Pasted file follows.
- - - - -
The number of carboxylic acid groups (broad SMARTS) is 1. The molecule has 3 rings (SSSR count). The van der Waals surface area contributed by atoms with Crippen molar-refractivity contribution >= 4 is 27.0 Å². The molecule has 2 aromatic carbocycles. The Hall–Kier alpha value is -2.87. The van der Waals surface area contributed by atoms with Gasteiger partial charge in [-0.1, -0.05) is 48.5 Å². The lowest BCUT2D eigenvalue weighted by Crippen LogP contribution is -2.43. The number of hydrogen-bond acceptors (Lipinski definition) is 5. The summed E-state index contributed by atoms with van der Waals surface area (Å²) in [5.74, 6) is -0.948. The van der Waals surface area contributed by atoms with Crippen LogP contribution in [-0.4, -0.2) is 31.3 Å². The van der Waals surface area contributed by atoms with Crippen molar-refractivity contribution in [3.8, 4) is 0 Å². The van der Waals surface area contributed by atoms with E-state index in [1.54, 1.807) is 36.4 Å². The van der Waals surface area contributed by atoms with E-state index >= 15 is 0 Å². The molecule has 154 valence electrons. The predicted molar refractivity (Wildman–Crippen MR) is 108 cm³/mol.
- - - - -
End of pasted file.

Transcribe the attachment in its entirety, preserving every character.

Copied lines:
The number of carboxylic acid groups (broad SMARTS) is 1. The molecule has 3 rings (SSSR count). The van der Waals surface area contributed by atoms with Crippen molar-refractivity contribution >= 4 is 27.0 Å². The molecule has 2 aromatic carbocycles. The Hall–Kier alpha value is -2.87. The van der Waals surface area contributed by atoms with Gasteiger partial charge in [-0.1, -0.05) is 48.5 Å². The lowest BCUT2D eigenvalue weighted by Crippen LogP contribution is -2.43. The number of hydrogen-bond acceptors (Lipinski definition) is 5. The summed E-state index contributed by atoms with van der Waals surface area (Å²) in [5.74, 6) is -0.948. The van der Waals surface area contributed by atoms with Crippen LogP contribution in [-0.4, -0.2) is 31.3 Å². The van der Waals surface area contributed by atoms with Crippen molar-refractivity contribution in [3.8, 4) is 0 Å². The van der Waals surface area contributed by atoms with E-state index in [1.54, 1.807) is 36.4 Å². The van der Waals surface area contributed by atoms with E-state index >= 15 is 0 Å². The molecule has 154 valence electrons. The predicted molar refractivity (Wildman–Crippen MR) is 108 cm³/mol.